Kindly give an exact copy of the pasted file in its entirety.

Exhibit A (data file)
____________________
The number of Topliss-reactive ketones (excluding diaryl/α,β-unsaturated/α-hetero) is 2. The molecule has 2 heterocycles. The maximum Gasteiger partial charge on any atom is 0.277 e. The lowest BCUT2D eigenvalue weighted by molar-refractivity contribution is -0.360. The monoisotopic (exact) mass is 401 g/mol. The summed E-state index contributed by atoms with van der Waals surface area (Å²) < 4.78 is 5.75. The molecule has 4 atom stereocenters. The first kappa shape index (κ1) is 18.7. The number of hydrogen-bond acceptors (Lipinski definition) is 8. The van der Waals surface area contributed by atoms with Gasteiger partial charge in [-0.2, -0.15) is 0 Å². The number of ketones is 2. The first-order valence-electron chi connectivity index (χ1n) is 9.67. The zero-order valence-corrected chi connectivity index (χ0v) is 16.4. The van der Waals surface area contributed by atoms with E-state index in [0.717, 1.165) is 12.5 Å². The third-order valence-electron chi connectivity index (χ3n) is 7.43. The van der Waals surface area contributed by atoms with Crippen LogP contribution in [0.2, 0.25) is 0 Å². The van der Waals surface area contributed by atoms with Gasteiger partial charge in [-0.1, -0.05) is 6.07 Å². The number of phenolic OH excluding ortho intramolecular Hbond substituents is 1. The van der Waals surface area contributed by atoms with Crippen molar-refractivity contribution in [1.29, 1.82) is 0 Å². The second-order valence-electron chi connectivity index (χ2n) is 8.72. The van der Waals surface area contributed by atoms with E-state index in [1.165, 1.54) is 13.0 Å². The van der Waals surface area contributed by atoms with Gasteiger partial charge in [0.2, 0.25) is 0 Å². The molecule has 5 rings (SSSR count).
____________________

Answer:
The number of Topliss-reactive ketones (excluding diaryl/α,β-unsaturated/α-hetero) is 2. The molecule has 2 heterocycles. The maximum Gasteiger partial charge on any atom is 0.277 e. The lowest BCUT2D eigenvalue weighted by molar-refractivity contribution is -0.360. The monoisotopic (exact) mass is 401 g/mol. The summed E-state index contributed by atoms with van der Waals surface area (Å²) < 4.78 is 5.75. The molecule has 4 atom stereocenters. The first kappa shape index (κ1) is 18.7. The number of hydrogen-bond acceptors (Lipinski definition) is 8. The van der Waals surface area contributed by atoms with Gasteiger partial charge in [-0.2, -0.15) is 0 Å². The number of ketones is 2. The first-order valence-electron chi connectivity index (χ1n) is 9.67. The zero-order valence-corrected chi connectivity index (χ0v) is 16.4. The van der Waals surface area contributed by atoms with E-state index in [0.717, 1.165) is 12.5 Å². The third-order valence-electron chi connectivity index (χ3n) is 7.43. The van der Waals surface area contributed by atoms with Crippen LogP contribution in [0.2, 0.25) is 0 Å². The van der Waals surface area contributed by atoms with Gasteiger partial charge in [-0.1, -0.05) is 6.07 Å². The number of phenolic OH excluding ortho intramolecular Hbond substituents is 1. The van der Waals surface area contributed by atoms with Crippen molar-refractivity contribution in [1.29, 1.82) is 0 Å². The second-order valence-electron chi connectivity index (χ2n) is 8.72. The van der Waals surface area contributed by atoms with E-state index in [1.165, 1.54) is 13.0 Å². The van der Waals surface area contributed by atoms with Gasteiger partial charge in [0.2, 0.25) is 0 Å². The molecule has 5 rings (SSSR count).